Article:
Recruiter.com helps professionals in mine cutting or channeling machine operator careers find better opportunities across all specialties and locations.
Master the art of closing deals and making placements. Take our Recruiter Certification Program today. We're SHRM certified. Learn at your own pace during this 12-week program. Access over 20 courses. Great for those who want to break into recruiting, or recruiters who want to further their career.
Also known as:
Bore Miner Operator, Clay Mine Cutting Machine Operator, Long Wall Mining Machine Tender, Long Wall Shear Operator, Mine Cutting and Channeling Machine Operator, Shale Planer Operator, Shearer Operator
Since the beginning of history, man has battled to wrest minerals from the earth. What was once backbreaking labor with hand tools is now a job for motorized machines.
Mine-cutting and channeling machine operators work above ground or deep below the earth's surface. They operate and maintain ...
equipment that cuts along the face of mineral deposits to ease the removal process.
Some of these tools are the size of railroad cars - and like a railroad, they run on tracks. Other tools resemble oversized chainsaws and are used to cut away rock near the ore. Some machines are equipped with buckets to catch the shattered minerals. Some have drills attached to them.
Whether working in underground mines or topside strip mines and quarries, the worksite is noisy, dirty and cramped. Higher education is not necessary for entry into this field. Training is provided on the job, possibly through apprenticeships. But because of increasing automation, the job outlook for this profession is poor.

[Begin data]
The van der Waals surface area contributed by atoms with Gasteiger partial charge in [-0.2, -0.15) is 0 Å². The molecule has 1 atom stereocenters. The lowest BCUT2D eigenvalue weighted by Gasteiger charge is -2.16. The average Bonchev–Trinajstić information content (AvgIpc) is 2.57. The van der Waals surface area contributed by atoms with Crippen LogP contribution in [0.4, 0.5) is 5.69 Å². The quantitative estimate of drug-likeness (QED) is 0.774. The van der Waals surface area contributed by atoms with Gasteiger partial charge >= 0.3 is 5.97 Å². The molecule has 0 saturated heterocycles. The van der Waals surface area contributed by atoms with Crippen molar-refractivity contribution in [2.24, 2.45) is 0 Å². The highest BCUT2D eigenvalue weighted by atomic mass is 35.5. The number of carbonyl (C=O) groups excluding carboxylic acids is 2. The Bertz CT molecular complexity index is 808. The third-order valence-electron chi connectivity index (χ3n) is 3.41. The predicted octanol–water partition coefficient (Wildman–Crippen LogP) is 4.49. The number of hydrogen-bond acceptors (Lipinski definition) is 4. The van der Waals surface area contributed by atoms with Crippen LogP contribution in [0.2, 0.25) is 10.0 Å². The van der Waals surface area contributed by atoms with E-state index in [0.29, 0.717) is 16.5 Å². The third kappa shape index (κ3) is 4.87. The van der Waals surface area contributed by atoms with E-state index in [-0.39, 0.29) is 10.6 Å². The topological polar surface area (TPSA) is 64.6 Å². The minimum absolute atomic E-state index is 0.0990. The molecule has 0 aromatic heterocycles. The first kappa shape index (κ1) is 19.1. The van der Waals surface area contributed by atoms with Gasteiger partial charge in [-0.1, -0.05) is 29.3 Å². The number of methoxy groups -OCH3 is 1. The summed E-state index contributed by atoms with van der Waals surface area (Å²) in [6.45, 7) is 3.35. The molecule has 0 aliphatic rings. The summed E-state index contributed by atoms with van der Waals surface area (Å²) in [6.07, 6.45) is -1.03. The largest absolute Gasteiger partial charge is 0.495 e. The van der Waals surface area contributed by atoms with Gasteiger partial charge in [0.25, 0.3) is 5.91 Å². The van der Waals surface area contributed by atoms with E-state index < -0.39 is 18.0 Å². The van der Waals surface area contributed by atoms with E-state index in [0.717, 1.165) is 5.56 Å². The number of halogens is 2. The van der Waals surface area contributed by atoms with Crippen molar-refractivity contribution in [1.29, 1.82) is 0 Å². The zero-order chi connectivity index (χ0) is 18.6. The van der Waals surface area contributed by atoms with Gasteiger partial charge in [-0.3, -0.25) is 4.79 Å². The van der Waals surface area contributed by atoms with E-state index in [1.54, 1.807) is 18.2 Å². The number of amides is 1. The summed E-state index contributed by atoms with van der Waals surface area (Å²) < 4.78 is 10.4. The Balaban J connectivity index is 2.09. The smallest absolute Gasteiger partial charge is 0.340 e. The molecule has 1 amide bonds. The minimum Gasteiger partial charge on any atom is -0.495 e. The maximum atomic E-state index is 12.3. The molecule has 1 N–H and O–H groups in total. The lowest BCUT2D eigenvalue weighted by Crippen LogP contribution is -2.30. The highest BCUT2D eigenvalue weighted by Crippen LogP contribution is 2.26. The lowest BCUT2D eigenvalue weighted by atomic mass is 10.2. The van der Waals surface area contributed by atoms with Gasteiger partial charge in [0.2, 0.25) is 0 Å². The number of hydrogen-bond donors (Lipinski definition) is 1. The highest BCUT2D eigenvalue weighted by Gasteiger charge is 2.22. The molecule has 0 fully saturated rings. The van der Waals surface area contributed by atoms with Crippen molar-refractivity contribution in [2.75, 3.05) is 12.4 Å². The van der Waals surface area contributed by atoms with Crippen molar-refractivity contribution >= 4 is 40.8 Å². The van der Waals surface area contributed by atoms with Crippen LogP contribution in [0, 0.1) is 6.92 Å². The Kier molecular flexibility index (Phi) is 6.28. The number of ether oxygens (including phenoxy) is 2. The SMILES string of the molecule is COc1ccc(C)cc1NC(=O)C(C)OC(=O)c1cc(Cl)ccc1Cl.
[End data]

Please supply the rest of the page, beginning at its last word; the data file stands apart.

While mining is far easier than it used to be, miners often face danger and discomfort that many people would find unacceptable. But without their labor, we wouldn't have many of the materials that are vital to our economy and our daily lives.
Operate machinery such as longwall shears, plows, and cutting machines to cut or channel along the face or seams of coal mines, stone quarries, or other mining surfaces to facilitate blasting, separating, or removing minerals or materials from mines or from the Earth's surface. Includes shale planers.
Critical decision making
Level of responsibilities
Job challenge and pressure to meet deadlines
Dealing and handling conflict
Competition for this position
Communication with others
Work closely with team members, clients etc.
Comfort of the work setting
Exposure to extreme environmental conditions
Exposure to job hazards
Want to pursue a career as Mine Cutting Or Channeling Machine Operator? Create a job alert, and get new job listings in your area sent directly to you.
Position jacks, timbers, or roof supports, and install casings, in order to prevent cave-ins.
Cut entries between rooms and haulage-ways.
Replace worn or broken tools and machine bits and parts, using wrenches, pry bars, and other hand tools, and lubricate machines, using grease guns.
Reposition machines and move controls in order to make additional holes or cuts.
Observe indicator lights and gauges, and listen to machine operation in order to detect binding or stoppage of tools or other equipment problems.
Controlling Machines and Processes
Using either control mechanisms or direct physical activity to operate machines or processes (not including computers or vehicles).
Identifying Objects, Actions, and Events
Identifying information by categorizing, estimating, recognizing differences or similarities, and detecting changes in circumstances or events.
Inspecting Equipment, Structures, or Material
Inspecting equipment, structures, or materials to identify the cause of errors or other problems or defects.
Operating Vehicles, Mechanized Devices, or Equipment
Running, maneuvering, navigating, or driving vehicles or mechanized equipment, such as forklifts, passenger vehicles, aircraft, or water craft.
Monitor Processes, Materials, or Surroundings
Monitoring and reviewing information from materials, events, or the environment, to detect or assess problems.